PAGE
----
This marks the first time the Theatre Arts Department will stage a play by August Wilson, a giant among American playwrights, or will stage a play with an all-black cast.
The Piano Lesson revolves around the dilemma presented when sharecropper Boy Willie seeks to purchase the land upon which his family once toiled as slaves, a plan opposed by his sister, Bernice, because it means selling a family heirloom – a piano carved with images of their African ancestors and crafted by their enslaved grandfather. The play is set in Pittsburgh in 1936.
The Piano Lesson provokes the question of what, ultimately, is the price of freedom and a fresh start. Wilson’s inspiration came from a Romare Bearden painting by the same name, seeing in its scene of a teacher and student an allegory for how African Americans must learn to negotiate their history.
“August Wilson is probably one of the most underrated playwrights this country has produced and The Piano Lesson is one of his greatest works,” said Grossmont College theatre student Glynn Long, who plays the role of Boy Willie.
Performances of The Piano Lesson are set for May 7, 8, 9, 14, 15 & 16 at 7:30 p.m., and May 9 and 16 at 2 p.m. at the Stagehouse Theatre on the Grossmont College Campus, 8800 Grossmont College Drive. Ticket prices are $15 for general admission, $10 for seniors and members of the military, and $10 for students with ID. Tickets can be purchased the box office or online .
“This is a wonderful play taking place in an era that young students often know nothing about,” said Beth Duggan, the Theatre Arts Department chair who will be directing the play. “The cast is excellent and the story is amazing.”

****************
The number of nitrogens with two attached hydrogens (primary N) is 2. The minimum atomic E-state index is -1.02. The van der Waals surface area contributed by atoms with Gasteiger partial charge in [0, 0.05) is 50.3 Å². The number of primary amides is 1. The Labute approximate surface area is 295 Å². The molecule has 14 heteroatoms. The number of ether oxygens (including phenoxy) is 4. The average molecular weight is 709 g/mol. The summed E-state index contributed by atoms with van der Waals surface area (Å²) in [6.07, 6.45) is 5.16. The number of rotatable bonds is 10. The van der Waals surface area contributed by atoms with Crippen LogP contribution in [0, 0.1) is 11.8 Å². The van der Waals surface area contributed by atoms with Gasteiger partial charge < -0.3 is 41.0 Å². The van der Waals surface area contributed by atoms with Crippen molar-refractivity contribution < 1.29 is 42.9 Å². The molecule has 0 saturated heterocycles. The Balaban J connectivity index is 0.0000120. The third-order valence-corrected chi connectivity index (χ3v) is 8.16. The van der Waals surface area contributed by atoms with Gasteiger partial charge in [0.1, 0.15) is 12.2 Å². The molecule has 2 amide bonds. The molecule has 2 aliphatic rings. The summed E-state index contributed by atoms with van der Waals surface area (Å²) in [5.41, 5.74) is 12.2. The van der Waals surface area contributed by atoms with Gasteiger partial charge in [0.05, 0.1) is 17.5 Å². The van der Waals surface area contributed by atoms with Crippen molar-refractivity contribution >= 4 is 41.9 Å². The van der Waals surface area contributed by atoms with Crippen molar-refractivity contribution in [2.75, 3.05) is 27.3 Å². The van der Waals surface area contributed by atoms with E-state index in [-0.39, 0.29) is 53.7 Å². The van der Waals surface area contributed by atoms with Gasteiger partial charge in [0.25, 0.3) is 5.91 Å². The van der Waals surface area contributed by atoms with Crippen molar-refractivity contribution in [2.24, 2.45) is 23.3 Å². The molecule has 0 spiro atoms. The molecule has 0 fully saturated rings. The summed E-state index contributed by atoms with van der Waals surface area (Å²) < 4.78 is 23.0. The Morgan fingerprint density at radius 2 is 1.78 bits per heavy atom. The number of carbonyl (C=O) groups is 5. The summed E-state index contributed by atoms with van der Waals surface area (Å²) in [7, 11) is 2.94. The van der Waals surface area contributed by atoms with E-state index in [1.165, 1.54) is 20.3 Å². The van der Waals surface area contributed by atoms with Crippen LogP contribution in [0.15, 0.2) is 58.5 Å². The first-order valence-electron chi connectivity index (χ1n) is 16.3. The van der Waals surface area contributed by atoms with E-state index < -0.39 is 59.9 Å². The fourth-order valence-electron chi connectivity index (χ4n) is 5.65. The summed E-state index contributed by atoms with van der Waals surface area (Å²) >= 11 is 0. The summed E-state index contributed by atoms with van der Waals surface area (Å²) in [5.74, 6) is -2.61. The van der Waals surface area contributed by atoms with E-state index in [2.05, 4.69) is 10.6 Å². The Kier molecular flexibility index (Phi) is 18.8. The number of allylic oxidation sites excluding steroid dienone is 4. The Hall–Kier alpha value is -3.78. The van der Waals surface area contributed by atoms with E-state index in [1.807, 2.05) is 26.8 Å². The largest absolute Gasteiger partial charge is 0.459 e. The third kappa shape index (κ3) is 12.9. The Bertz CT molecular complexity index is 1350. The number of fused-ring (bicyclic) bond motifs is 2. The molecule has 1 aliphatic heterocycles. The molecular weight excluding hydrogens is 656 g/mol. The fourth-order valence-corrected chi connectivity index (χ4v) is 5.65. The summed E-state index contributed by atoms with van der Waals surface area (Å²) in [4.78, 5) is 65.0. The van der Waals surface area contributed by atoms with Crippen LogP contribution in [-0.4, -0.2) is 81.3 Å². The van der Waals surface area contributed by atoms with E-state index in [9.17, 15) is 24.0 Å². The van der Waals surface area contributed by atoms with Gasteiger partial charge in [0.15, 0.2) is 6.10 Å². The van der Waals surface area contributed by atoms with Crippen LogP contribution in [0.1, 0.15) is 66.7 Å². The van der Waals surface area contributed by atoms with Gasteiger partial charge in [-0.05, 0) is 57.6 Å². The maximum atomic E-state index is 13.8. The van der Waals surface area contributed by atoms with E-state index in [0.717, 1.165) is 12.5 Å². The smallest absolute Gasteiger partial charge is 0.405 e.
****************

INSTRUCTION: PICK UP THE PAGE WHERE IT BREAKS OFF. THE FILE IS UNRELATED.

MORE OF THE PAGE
The Piano Lesson is part of what has become know as The Century Cycle, of which Wilson earned two Pulitzer Prizes for Drama. Wilson’s other Pulitzer-winning play is Fences, in which a former star athlete forbids his son from following his path and accepting an athletic scholarship. Each Century Cycle play is set in a different decade, depicting the comic and tragic aspects of the African-American experience in the 20th century.
August Wilson was born poor into a family of seven in Pittsburgh, Pennsylvania. Due to the intense racism, he left school at age 16, opting to educate himself independently at the city library.
About Grossmont College
Grossmont College is “Changing Lives Through Education” and has served the diverse educational needs of San Diego’s East County since 1962. With a wide variety of certificate and associate’s degree programs, Grossmont College provides workforce training, career development and transferable college-level coursework to its more than 18,000 students. For more information, visit Grossmont.edu.